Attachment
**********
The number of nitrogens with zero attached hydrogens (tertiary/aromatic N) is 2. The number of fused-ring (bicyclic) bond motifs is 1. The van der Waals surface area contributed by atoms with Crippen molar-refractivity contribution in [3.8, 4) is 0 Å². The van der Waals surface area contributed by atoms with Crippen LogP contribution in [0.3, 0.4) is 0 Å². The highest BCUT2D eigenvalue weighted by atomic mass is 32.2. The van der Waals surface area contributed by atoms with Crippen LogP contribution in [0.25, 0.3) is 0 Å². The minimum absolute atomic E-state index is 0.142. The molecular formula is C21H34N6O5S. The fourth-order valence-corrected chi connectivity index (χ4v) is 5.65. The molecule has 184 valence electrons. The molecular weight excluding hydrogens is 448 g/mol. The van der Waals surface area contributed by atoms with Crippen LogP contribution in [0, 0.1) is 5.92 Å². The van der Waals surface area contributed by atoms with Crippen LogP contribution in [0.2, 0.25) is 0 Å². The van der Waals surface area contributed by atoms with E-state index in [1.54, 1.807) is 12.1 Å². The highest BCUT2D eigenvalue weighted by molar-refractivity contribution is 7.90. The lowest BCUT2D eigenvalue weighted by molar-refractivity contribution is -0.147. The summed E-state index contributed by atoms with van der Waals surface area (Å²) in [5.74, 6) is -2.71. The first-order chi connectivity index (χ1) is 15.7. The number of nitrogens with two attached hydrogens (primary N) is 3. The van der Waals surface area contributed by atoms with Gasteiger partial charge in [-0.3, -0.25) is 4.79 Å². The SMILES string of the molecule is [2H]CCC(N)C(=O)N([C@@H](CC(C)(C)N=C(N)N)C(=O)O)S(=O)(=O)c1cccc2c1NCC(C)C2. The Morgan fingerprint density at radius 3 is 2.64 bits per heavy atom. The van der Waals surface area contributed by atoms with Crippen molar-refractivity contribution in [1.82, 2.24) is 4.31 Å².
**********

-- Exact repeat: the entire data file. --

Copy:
The number of nitrogens with zero attached hydrogens (tertiary/aromatic N) is 2. The number of fused-ring (bicyclic) bond motifs is 1. The van der Waals surface area contributed by atoms with Crippen molar-refractivity contribution in [3.8, 4) is 0 Å². The van der Waals surface area contributed by atoms with Crippen LogP contribution in [0.3, 0.4) is 0 Å². The highest BCUT2D eigenvalue weighted by atomic mass is 32.2. The van der Waals surface area contributed by atoms with Crippen LogP contribution in [0.25, 0.3) is 0 Å². The minimum absolute atomic E-state index is 0.142. The molecular formula is C21H34N6O5S. The fourth-order valence-corrected chi connectivity index (χ4v) is 5.65. The molecule has 184 valence electrons. The molecular weight excluding hydrogens is 448 g/mol. The van der Waals surface area contributed by atoms with Crippen LogP contribution in [0, 0.1) is 5.92 Å². The van der Waals surface area contributed by atoms with Crippen LogP contribution in [0.2, 0.25) is 0 Å². The van der Waals surface area contributed by atoms with E-state index in [1.54, 1.807) is 12.1 Å². The highest BCUT2D eigenvalue weighted by molar-refractivity contribution is 7.90. The lowest BCUT2D eigenvalue weighted by molar-refractivity contribution is -0.147. The summed E-state index contributed by atoms with van der Waals surface area (Å²) in [5.74, 6) is -2.71. The first-order chi connectivity index (χ1) is 15.7. The number of nitrogens with two attached hydrogens (primary N) is 3. The van der Waals surface area contributed by atoms with Gasteiger partial charge in [-0.3, -0.25) is 4.79 Å². The SMILES string of the molecule is [2H]CCC(N)C(=O)N([C@@H](CC(C)(C)N=C(N)N)C(=O)O)S(=O)(=O)c1cccc2c1NCC(C)C2. The Morgan fingerprint density at radius 3 is 2.64 bits per heavy atom. The van der Waals surface area contributed by atoms with Crippen molar-refractivity contribution in [1.82, 2.24) is 4.31 Å².